Taking Thailand’s South By Motorcycle

Touring the south of Thailand on a vintage motorcycle is a chance for Duncan Forgan to get a true taste of the region and its limestone karsts, abandoned beaches and more than a plate or two of spicy food.

By Duncan Forgan
Photographed by Aaron Joel Santos

Sep 9, 2019

MY KNIGHT IN SHINING leather arrives with some sound advice. “Just holler if I’m going too fast for you,” says Roberto Gentile, the co-founder of Royal Bike Tours, as he straps bags to my machine and whisks me away from our rendezvous point in the little town of Takua Pa in southern Thailand.

I’d traveled to the south keen to live out my Easy Rider fantasies. And as the 500cc Royal Enfield rockets down the highway towards our resort at nearby Bang Muang beach, the wind whistling past my ears so violently I can’t even hear myself tell Roberto to slow down, I feel the outlaw spirit course through my veins.

Some of my most memorable experiences in Thailand have been piloting rental bikes, most with barely more power than a hairdryer, around the rollercoaster mountain roads in northern provinces like Chiang Rai, Mae Hong Son and Nan. The south though is another matter. It remains a mystery to me.

So, when I hear about Royal Bike Tours and their multi-day trips around the back roads on vintage dream machines, I’m onto it in a flash. A relatively new operation—it debuted last year— the company was born when unashamed petrol head Roberto, originally from Australia, and his now business partner Belgian Eric Limbos bonded over their joint loves of high performance motorbikes and of Thailand.

“It’s just a bloody awesome country to motorbike in,” laughs Roberto as he and Eric deliver a briefing session over cold beers on Bang Muang beach.

I’m certainly raring to go. Over the course of the next three days, we’ll ride deserted roads past limestone crags and through verdant jungle, bathe in secret waterfalls, eat spicy local food and generally immerse in the culture of southern Thailand—a flavorsome stew of influences that encompasses Buddhist and Muslim, Chinese and European influences. Best of all perhaps, I’ll be exploring this fascinating area of a country I love astride a classic motorbike that looks like a million dollars. What’s not to like?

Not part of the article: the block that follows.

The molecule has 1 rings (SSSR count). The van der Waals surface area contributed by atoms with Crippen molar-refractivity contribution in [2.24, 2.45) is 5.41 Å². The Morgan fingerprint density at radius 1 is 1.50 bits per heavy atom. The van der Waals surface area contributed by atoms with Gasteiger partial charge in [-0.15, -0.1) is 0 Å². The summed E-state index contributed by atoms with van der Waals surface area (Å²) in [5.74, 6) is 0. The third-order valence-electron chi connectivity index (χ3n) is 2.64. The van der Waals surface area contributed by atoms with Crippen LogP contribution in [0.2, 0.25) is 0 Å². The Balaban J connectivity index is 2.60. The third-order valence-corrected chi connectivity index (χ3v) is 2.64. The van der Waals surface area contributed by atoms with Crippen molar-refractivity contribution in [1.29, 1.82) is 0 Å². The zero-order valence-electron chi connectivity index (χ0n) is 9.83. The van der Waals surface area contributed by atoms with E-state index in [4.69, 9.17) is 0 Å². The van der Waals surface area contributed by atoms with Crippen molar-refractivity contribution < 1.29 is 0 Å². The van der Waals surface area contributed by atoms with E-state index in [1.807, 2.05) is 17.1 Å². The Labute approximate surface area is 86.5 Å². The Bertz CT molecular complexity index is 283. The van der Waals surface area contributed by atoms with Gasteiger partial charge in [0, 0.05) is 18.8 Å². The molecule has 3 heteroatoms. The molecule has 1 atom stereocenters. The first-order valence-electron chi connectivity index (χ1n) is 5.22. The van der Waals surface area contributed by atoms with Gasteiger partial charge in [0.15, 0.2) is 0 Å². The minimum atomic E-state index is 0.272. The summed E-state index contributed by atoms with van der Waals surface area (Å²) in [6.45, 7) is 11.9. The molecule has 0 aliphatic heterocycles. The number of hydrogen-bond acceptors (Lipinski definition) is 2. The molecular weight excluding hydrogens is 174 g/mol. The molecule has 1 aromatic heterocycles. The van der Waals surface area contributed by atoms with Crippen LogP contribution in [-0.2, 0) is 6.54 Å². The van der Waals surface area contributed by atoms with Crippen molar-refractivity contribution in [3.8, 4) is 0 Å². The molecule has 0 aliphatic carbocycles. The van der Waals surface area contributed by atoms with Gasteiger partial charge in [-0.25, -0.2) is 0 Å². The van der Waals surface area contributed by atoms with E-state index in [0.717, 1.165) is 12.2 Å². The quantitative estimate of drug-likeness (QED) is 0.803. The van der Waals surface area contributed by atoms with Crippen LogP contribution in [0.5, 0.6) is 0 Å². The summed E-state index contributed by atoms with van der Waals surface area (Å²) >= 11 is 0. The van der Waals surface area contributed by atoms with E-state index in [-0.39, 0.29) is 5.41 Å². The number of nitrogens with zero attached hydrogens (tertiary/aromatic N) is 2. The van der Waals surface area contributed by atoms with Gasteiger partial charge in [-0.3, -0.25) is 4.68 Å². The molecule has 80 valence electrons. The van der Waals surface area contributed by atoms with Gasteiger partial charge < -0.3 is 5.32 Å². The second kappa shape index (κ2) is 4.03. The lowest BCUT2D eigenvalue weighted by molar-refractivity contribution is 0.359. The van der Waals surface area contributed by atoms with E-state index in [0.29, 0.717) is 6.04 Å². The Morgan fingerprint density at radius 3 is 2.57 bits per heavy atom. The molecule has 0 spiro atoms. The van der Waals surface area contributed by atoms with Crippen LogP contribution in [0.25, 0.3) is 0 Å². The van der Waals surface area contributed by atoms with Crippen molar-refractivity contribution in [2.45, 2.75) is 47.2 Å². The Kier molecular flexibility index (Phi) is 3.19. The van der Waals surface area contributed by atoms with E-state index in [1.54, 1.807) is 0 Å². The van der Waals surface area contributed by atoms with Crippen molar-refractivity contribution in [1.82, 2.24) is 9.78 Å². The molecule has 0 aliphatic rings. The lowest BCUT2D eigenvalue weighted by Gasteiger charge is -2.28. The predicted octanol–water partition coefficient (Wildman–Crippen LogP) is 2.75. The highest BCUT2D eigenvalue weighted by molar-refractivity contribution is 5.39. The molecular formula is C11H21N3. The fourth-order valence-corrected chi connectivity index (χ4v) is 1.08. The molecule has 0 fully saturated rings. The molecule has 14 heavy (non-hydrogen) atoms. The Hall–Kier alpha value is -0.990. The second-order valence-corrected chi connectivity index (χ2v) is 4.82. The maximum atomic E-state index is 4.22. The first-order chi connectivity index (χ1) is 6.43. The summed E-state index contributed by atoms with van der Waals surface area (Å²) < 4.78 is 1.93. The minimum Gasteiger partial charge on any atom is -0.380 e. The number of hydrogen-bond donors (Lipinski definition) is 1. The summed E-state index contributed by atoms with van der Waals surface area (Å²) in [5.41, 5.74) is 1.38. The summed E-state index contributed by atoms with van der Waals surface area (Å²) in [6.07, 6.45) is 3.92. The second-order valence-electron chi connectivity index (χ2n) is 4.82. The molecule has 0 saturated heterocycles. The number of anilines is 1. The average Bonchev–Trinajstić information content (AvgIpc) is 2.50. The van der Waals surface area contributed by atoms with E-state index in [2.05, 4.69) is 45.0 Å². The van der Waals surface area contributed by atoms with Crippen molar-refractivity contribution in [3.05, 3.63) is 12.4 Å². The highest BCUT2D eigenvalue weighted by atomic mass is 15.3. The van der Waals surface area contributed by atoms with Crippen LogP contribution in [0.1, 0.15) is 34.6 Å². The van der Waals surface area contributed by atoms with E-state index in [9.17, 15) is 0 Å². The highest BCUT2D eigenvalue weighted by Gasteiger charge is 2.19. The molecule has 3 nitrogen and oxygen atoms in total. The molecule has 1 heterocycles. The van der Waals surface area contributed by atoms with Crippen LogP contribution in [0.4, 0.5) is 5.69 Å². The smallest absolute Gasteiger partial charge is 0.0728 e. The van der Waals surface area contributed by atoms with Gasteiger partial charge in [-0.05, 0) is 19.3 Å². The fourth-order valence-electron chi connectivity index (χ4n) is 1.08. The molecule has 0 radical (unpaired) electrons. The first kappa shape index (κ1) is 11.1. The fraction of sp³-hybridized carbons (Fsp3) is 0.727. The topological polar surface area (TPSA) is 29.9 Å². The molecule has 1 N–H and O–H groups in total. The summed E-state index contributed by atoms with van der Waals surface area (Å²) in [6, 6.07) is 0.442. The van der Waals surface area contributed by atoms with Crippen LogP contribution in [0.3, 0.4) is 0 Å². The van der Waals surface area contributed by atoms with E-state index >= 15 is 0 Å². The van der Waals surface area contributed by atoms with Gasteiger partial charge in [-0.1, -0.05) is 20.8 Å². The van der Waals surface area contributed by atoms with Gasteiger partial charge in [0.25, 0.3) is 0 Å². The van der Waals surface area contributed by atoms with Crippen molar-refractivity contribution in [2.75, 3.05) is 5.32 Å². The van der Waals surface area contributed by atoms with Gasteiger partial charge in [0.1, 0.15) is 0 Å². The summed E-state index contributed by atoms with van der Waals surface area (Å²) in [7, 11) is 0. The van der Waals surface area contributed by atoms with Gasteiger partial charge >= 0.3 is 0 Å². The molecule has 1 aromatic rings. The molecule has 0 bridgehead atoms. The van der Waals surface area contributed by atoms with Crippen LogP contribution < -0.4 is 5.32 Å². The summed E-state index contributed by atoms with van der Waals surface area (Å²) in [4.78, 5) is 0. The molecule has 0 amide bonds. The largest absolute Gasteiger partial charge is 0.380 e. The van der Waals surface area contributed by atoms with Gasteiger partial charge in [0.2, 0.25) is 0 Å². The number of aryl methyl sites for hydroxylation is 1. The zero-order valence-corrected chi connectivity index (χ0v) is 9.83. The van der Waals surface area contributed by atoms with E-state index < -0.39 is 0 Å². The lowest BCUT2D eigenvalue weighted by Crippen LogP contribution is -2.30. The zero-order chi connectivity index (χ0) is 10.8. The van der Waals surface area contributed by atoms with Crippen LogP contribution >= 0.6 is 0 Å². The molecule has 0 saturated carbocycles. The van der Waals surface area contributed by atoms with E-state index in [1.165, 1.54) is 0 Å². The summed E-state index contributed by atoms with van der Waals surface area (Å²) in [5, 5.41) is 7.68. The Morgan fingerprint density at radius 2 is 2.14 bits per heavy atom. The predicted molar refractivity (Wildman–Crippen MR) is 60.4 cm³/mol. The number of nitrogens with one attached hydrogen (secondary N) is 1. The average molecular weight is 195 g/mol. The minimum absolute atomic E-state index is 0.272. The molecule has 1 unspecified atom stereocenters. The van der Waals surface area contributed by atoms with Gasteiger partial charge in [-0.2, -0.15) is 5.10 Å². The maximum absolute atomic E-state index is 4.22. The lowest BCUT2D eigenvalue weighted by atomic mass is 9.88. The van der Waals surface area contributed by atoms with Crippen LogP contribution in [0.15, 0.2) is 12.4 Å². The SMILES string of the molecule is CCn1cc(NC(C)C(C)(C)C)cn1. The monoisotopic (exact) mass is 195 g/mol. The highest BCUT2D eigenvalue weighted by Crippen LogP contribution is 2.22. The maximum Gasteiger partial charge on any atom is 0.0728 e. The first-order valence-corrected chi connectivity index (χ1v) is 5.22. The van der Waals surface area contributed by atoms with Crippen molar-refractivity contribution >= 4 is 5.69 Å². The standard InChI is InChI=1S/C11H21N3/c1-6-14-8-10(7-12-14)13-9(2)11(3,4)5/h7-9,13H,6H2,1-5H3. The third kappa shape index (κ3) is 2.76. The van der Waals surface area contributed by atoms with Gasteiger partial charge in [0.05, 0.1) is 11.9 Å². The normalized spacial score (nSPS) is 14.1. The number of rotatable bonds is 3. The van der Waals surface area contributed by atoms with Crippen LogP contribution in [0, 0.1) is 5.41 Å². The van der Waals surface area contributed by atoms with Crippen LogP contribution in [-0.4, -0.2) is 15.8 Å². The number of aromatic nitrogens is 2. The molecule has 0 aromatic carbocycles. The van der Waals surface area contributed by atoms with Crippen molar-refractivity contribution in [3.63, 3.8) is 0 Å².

Day 1: Khao Lak to Khao Sok

On our first morning, we waste no time. A dawn chorus of insects and birds is still in full swing as I familiarize myself with my Classic 500. An updated version of an iconic model that Royal Enfield premiered after World War II, this machine remains defiantly old school.

Fuel injection and ABS offer nods to modern technology, but otherwise, everything is unashamedly retro. The bike vibrates as I kick it into life: the plant pot-sized piston shaking the mirrors, number plate and indicators as it reciprocates up and down. In fact, as I pull on my goggles and move through the gears, I imagine myself as a dashing rake in the mold of a tropical Errol Flynn.

The feel-good factor lasts throughout the day. First, we return to Takua Pa to check out its charming old town. Like a smaller version of Phuket or George Town, the stately Sino- Portuguese architecture carries echoes of the glory days of the spice and tin trade. From there we take back roads towards Khao Sok, stopping for a mid-afternoon dip in a jungle pool fed by a towering waterfall along the way. Such breaks are both enjoyable and necessary, given the strain the outmoded suspension of the Classic 500 is putting on my rear end. But the star of the show remains the incredible scenery. Sunset arrives as we crest a summit near Khao Sok, the fading light of the day casting a warm glow over limestone karsts poking upwards like monstrous incisors from the lush forest.

Day 2: Khao Sok to Krabi